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First Read Flash: Being Biden

It's Reid running the show for Democrats as the shutdown enters day eight, and the Senate Majority Leader reportedly insists Vice President Biden be left out of negotiations. Plus: Ad wars begin in earnest in Arkansas.
/ Source: The Daily Rundown

It's Reid running the show for Democrats as the shutdown enters day eight, and the Senate Majority Leader reportedly insists Vice President Biden be left out of negotiations. Plus: Ad wars begin in earnest in Arkansas.

New York Times: “Senate Democratic leaders will move forward this week on a measure to raise the government’s legal borrowing limit without any policy strings attached, answering House Republicans’ taunts that Democrats would not force their politically vulnerable senators to cast that difficult vote. The first vote on raising the debt ceiling, by an amount large enough to get the government through the 2014 elections, could come as early as Friday; the deadline is Oct. 17. At the same time, the partial shutdown of the federal government ended its first week on Monday without any bipartisan meetings held or planned.”

Roll Call: “With both Speaker John A. Boehner and President Barack Obama stuck in their corners on reopening the government, the dispute over the debt ceiling has taken center stage. As it becomes increasingly clear that the two issues will be intertwined, the question turns to how long Obama can maintain a no-negotiation stance and whether Boehner can ultimately convince his restive caucus to vote for anything the president might sign that would avoid a default.”

Washington Post’s Dan Balz: “One week into the first federal government shutdown since 1996, the Republican Party remains hostage to an unrealistic strategy aimed at an unattainable goal — defunding the nation’s health-care law — that had no obvious path to success. The shutdown is disruptive and uneven, causing some pain and wider unease if only because of its unpredictability. It also is less encompassing today than it was when it began. House GOP leaders have simultaneously attempted to maintain unity while trying to escape possible political blame for the consequences of what their strategy could lead to.”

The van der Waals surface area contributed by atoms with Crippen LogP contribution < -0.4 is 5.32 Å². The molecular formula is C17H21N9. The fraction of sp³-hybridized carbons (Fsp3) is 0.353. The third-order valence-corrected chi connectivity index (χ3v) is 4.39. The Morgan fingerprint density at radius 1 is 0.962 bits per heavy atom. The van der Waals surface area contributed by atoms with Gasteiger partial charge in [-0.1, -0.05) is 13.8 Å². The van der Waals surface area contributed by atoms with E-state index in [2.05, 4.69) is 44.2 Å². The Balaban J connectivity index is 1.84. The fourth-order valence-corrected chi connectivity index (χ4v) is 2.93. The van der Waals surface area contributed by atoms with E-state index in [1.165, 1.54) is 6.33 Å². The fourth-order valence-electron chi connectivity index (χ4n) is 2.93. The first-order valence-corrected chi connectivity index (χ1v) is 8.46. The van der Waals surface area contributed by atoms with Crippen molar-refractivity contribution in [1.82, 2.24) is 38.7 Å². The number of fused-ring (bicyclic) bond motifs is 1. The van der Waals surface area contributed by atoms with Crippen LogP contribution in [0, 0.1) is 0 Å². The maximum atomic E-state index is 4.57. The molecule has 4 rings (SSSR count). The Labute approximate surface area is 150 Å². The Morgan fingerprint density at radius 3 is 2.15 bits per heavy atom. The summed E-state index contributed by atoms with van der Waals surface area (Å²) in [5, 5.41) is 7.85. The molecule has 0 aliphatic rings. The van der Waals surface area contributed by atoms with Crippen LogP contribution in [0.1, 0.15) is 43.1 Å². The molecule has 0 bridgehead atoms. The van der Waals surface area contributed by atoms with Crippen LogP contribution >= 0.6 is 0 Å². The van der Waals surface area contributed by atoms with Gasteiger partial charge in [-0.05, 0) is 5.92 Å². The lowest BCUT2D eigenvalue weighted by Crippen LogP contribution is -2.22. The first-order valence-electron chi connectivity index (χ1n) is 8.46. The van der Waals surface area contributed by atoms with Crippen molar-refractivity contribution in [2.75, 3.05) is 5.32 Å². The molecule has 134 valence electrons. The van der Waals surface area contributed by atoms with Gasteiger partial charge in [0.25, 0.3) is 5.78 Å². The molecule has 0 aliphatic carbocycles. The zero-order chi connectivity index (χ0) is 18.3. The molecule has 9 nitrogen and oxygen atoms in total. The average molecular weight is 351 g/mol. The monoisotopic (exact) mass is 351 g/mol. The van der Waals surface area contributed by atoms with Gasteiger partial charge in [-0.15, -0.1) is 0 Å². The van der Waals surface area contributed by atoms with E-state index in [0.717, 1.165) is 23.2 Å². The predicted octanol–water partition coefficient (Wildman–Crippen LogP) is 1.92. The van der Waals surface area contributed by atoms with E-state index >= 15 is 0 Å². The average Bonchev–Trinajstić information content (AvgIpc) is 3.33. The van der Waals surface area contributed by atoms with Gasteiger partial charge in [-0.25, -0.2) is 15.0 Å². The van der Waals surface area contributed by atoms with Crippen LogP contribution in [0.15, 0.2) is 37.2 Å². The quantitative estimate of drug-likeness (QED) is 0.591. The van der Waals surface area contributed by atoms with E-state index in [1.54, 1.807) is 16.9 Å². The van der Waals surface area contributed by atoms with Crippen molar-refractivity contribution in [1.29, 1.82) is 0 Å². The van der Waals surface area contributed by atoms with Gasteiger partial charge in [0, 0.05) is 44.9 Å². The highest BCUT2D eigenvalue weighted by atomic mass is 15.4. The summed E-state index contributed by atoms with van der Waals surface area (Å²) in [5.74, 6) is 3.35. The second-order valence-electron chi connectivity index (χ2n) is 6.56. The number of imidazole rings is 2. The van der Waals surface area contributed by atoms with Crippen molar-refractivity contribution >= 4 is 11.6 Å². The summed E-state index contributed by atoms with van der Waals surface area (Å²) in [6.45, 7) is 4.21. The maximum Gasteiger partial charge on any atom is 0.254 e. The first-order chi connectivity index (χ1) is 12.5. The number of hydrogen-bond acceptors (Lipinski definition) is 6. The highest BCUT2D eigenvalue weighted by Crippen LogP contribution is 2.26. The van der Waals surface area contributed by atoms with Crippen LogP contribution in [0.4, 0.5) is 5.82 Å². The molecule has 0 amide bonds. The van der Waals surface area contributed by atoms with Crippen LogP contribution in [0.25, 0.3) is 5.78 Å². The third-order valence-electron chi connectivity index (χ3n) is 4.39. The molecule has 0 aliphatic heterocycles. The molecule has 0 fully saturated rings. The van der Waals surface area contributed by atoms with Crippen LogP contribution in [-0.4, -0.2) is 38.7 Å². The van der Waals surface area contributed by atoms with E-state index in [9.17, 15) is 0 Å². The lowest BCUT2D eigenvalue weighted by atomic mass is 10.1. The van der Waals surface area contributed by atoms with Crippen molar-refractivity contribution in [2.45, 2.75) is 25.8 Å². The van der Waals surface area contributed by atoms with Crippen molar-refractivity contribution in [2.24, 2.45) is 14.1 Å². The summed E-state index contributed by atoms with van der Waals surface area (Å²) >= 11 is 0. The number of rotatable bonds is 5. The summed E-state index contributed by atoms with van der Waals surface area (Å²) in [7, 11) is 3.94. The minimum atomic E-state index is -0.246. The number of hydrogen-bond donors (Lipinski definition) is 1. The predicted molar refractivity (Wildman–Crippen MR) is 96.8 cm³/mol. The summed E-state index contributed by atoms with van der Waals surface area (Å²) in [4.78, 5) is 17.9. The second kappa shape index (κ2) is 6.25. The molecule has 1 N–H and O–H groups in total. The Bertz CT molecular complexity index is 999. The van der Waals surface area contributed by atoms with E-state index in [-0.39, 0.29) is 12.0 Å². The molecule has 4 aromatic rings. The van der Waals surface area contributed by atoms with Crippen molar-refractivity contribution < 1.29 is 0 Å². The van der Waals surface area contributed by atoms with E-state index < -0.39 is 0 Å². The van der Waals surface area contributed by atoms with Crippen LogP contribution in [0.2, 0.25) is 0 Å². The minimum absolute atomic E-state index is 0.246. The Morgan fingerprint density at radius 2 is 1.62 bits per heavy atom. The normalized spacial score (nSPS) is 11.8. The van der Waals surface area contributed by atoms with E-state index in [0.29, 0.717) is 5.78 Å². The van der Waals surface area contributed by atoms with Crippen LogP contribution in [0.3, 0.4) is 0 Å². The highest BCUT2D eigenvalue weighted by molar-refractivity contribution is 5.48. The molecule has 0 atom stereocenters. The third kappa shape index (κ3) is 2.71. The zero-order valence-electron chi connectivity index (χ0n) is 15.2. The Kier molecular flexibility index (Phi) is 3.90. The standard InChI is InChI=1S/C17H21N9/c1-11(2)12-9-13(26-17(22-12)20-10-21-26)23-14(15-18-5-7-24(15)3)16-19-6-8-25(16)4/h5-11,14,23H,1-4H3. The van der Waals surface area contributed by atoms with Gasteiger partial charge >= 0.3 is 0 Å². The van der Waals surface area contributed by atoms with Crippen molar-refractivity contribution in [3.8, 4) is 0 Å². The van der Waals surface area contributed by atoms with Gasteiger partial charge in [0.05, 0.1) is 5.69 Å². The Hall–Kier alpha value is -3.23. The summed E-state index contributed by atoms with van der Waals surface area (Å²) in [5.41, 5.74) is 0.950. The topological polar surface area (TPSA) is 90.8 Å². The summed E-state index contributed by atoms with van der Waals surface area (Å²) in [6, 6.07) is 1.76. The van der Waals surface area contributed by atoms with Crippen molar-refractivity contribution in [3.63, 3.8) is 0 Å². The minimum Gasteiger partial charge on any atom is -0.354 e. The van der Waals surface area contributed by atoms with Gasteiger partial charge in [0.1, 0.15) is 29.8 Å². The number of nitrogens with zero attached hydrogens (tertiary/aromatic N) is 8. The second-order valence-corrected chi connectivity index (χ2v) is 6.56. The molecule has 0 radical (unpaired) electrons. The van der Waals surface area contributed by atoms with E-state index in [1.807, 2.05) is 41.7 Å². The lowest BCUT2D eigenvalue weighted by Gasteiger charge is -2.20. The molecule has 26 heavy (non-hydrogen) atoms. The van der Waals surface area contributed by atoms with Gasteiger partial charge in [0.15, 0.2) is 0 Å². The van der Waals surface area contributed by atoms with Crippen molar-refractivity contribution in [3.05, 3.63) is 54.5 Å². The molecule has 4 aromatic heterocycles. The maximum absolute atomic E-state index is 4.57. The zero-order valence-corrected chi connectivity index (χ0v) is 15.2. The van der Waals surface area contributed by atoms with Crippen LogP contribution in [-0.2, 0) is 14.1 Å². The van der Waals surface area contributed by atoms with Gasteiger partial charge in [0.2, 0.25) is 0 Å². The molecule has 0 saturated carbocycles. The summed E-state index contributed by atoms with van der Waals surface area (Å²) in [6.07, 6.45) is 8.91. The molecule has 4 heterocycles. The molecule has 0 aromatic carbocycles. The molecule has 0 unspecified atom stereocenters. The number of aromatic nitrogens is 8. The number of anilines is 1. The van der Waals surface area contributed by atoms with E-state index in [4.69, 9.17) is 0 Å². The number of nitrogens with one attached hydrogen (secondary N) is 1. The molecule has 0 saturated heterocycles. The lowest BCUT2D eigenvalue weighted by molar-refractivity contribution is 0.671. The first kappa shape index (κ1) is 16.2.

MSNBC: “Special interests drive politics, but when it comes to the shutdown and debt ceiling fiascos, top Republican donors are saying: don’t look at us. Big time fundraisers fear that the party’s tough line could wreak havoc on the economy — and the party’s standing in the eyes of voters.”

Politico: “When President Barack Obama laid out his strategy for the current debt-limit fight in a private meeting with Senate Majority Leader Harry Reid this past summer, Reid stipulated one condition: No Joe Biden. And while Biden attended the White House dog-and-pony show meeting last week with congressional leaders, Reid has effectively barred him from the backrooms, according to sources familiar with the situation.”

National Journal: “These days, Reid is more likely to be writing the Democratic playbook than burning it. As the government shutdown stretches into its second week, the White House has embraced Reid’s hard-line, no-negotiations stance–at least so far.”

Los Angeles Times looks at  House Republicans “who have convinced” Boehner “to use the federal shutdown and a possible debt default as leverage to reduce the reach of government. They are not just tea party members but a combination of newcomers and veterans who, by sheer force of their personalities, and emboldened by safe conservative districts, have chosen to defy Washington’s traditional norms of conversation and compromise. They could be called the Chick-fil-A Caucus, after the monthly hearings convened by some conservative leaders, shadow government-style, in ornate committee chambers where they proudly serve sandwiches from the company made politically famous by the owner’s opposition to same-sex marriage. Their fierce commitment and the intense support of their outspoken constituents to slash spending and halt President Obama’s healthcare law almost guarantee there will be no speedy resolution to the standoff that has forced parts of the federal government to close.”